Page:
Special Collections opens Exhibit on Albemarle’s only Civil War Engagement—the Battle of Rio Hill

The Albert and Shirley Small Special Collections Library commemorates a bit of Albemarle history with its new exhibition “Custer vs. Charlottesville: The Battle of Rio Hill, February 1864.” The exhibition will be on display in the downstairs gallery during regular library hours from November 7 through January 11.

According to the exhibition’s curator—Civil War Historian, Research Archivist, and founding member of the Rio Hill Civil War Exhibit Committee Ervin Jordan—the battle fought on February 29 was actually a skirmish meant to divert Confederate forces from a Federal raid on Richmond, intended to free 10,000 Union prisoners.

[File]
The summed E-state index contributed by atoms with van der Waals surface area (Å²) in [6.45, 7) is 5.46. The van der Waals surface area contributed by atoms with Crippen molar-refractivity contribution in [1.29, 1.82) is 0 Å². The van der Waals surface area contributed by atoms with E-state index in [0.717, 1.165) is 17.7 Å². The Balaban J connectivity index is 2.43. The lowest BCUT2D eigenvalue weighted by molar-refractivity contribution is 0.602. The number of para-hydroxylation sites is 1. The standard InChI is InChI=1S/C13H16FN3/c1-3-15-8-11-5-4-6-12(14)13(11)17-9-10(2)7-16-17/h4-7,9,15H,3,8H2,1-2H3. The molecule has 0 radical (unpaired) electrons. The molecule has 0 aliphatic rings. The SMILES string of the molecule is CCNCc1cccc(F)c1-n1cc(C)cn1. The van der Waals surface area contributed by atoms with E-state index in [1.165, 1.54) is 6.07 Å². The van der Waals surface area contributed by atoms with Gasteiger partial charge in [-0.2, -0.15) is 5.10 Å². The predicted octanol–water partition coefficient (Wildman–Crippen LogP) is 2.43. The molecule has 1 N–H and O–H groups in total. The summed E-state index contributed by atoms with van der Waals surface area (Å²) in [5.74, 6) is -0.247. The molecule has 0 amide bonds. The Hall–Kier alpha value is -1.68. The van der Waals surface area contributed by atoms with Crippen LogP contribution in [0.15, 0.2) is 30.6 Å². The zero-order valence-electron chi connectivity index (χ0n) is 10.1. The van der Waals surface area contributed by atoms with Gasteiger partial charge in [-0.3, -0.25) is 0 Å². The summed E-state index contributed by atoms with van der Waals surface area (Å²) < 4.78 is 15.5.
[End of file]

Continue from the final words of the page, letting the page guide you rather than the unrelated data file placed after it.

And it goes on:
In the battle, General George Armstrong Custer of Little Bighorn fame led cavalry against a Confederate artillery camp on the present location of Rio Hill Shopping Center and destroyed it, but was forced to withdraw and was prevented from advancing on Charlottesville. The only casualties were horses, but the battle succeeded in liberating 100 enslaved black people from local farms.

Included in the exhibition is a letter describing sounds of the battle as well as complaining of the Confederates’ confiscation of civilian meat supplies, and a Custer letter about a hunting trip in the West three years before he met his death at Little Bighorn. There are also photographs, books, and relics, including a Confederate cavalry saber.

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